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Who do our congregations want as new members?  That is the question many established churches are asking as rosters, and bank accounts, dwindle.  As we work to attract new members, who should be our focus?

I suspect that the answer depends somewhat on your congregation, specifically where you are located.   A church located in southern Missouri is going to serve a different population than a church in downtown St. Louis or out in the county.  Even county churches will differe depending on whether they are located in the inner suburbs, closest to the big city, or affluent West county.

But in the broader sense, the answer is one and the same.  We should reach out to those God sends our way whether these people are the working poor, opioid addicts, wounded warriors or multi-degreed medical professionals.

Because no matter who it is that God sends through our doors, they will come bearing burdens.  That’s the funny thing about being human.  We are all, rich or poor, educated and uneducated, imperfect and burdened.  We all have problems that can be helped by gathering together with our fellows, flawed though we all may be.

And while the person who just walked through the door may not have the gift that a congregation thinks will solve all their problems, without a doubt this person carries with them God’s blessing.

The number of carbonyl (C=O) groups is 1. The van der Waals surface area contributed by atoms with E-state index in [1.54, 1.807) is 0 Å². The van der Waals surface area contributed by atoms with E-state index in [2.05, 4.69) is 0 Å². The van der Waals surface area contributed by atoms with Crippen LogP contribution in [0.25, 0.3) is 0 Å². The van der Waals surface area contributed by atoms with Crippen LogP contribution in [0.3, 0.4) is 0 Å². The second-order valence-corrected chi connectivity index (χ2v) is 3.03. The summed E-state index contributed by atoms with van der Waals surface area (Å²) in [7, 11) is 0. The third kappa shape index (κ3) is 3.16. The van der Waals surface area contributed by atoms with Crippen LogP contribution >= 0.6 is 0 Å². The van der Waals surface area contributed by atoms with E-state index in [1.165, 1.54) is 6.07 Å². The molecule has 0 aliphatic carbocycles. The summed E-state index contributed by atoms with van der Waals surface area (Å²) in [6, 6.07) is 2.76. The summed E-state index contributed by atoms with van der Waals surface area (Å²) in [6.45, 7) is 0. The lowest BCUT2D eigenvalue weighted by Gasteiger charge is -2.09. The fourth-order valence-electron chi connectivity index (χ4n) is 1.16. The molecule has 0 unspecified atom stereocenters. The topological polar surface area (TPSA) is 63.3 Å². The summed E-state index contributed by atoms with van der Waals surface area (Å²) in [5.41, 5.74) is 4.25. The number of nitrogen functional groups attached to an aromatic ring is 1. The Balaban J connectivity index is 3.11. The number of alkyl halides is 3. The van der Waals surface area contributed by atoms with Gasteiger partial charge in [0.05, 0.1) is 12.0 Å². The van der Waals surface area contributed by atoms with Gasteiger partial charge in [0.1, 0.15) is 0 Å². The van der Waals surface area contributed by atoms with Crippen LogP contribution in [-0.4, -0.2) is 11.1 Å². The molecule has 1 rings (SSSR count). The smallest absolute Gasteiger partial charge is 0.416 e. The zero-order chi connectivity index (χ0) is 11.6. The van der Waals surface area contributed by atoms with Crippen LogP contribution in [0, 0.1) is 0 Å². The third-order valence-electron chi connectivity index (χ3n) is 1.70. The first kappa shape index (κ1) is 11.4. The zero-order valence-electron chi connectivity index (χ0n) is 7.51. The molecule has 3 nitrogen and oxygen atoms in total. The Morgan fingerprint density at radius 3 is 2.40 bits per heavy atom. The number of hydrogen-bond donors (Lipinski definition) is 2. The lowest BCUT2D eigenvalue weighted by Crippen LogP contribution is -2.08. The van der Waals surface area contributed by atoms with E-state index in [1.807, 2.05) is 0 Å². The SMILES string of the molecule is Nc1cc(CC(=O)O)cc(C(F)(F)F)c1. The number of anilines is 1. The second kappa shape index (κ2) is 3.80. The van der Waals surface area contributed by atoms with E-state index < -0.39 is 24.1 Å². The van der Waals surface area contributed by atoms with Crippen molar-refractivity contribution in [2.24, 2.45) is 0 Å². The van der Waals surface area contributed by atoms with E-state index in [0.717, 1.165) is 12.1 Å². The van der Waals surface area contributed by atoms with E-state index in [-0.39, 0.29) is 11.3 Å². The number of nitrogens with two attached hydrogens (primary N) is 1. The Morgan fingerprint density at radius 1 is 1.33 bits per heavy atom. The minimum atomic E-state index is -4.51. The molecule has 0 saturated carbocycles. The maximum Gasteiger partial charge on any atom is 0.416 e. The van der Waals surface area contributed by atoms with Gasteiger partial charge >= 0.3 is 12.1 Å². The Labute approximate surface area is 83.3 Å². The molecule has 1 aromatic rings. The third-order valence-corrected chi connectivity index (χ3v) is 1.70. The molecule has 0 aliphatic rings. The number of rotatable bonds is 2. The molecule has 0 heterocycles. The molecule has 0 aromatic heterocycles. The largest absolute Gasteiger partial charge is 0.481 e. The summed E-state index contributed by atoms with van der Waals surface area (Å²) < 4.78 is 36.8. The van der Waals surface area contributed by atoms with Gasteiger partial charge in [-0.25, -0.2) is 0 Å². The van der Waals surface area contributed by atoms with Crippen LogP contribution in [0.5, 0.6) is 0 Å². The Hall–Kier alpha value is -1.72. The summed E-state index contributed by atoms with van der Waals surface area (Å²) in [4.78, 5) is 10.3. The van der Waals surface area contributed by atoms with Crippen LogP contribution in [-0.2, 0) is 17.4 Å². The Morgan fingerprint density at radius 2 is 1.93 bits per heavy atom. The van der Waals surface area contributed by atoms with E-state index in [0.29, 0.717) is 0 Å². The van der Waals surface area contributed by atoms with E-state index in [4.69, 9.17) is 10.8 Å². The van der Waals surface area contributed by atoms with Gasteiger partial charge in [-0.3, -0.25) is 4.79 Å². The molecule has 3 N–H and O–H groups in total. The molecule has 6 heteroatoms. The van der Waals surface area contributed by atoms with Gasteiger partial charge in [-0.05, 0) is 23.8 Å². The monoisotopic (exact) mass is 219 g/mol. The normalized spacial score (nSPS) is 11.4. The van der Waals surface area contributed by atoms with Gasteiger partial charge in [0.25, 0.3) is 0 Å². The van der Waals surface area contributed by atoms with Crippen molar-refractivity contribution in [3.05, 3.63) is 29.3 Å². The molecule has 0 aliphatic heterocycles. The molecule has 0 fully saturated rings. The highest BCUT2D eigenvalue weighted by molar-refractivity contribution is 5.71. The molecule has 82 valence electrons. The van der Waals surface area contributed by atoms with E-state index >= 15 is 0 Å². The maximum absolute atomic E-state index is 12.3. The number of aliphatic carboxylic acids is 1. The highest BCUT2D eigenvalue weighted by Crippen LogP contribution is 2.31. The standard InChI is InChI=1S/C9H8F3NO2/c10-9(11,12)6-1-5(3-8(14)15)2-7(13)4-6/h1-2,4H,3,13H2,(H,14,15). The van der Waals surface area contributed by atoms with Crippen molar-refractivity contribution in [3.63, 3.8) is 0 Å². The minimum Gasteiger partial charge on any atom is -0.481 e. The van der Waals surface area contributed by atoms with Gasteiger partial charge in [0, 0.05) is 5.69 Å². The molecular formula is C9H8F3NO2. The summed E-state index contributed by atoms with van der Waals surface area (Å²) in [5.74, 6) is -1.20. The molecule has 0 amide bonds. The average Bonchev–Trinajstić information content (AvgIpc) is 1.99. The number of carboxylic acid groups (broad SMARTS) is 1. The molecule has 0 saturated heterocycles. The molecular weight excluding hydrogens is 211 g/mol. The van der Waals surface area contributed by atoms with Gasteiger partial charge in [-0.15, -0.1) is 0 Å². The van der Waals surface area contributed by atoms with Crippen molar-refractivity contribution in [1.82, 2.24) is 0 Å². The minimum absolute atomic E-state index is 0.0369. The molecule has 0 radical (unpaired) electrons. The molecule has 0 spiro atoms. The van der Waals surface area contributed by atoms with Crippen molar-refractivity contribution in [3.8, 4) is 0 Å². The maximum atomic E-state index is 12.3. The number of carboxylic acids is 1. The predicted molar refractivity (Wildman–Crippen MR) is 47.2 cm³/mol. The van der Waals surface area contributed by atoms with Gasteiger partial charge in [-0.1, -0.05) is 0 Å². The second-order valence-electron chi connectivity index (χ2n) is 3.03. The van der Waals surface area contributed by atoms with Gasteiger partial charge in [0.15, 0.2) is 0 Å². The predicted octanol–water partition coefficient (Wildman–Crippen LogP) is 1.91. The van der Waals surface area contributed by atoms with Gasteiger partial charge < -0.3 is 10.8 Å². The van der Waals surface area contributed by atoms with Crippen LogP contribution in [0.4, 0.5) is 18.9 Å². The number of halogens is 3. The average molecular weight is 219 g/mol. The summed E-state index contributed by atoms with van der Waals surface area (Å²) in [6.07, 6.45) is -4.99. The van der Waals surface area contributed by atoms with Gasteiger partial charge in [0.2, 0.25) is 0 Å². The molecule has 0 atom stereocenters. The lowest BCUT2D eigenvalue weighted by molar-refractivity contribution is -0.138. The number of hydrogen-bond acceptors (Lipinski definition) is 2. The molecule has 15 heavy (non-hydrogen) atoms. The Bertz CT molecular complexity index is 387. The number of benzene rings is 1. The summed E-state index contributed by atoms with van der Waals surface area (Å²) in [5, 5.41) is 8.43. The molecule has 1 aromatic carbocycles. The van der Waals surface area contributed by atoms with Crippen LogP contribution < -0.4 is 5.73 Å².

Though we may have to open our eyes a bit wider and seek God’s guidance to see it.

–SueBE

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I’ve been taking Miss Ruth’s lessons to heart so when I saw one of the young staffers at the city gym, I thanked him for doing such a good job.  This will make his day.

Sure enough. He smiled broadly.  But did he thank me for noticing?  No!   Did he say, “You’re welcome!”  He did not.

“It’s my job. I’m good at it.”

I laughed as my girl friend and I walked to our cars.  So much for my assumption that he needed my kind words to make his day.   Thanks but no, he’s got it under control.

Not that I’m going to let that stop me from thanking someone for a good job the next time I feel so moved.  After all, that person may need the kind word and may need to be seen at that point and time.

And isn’t that why I try to spread a bit of God’s love and joy every day?

–SueBE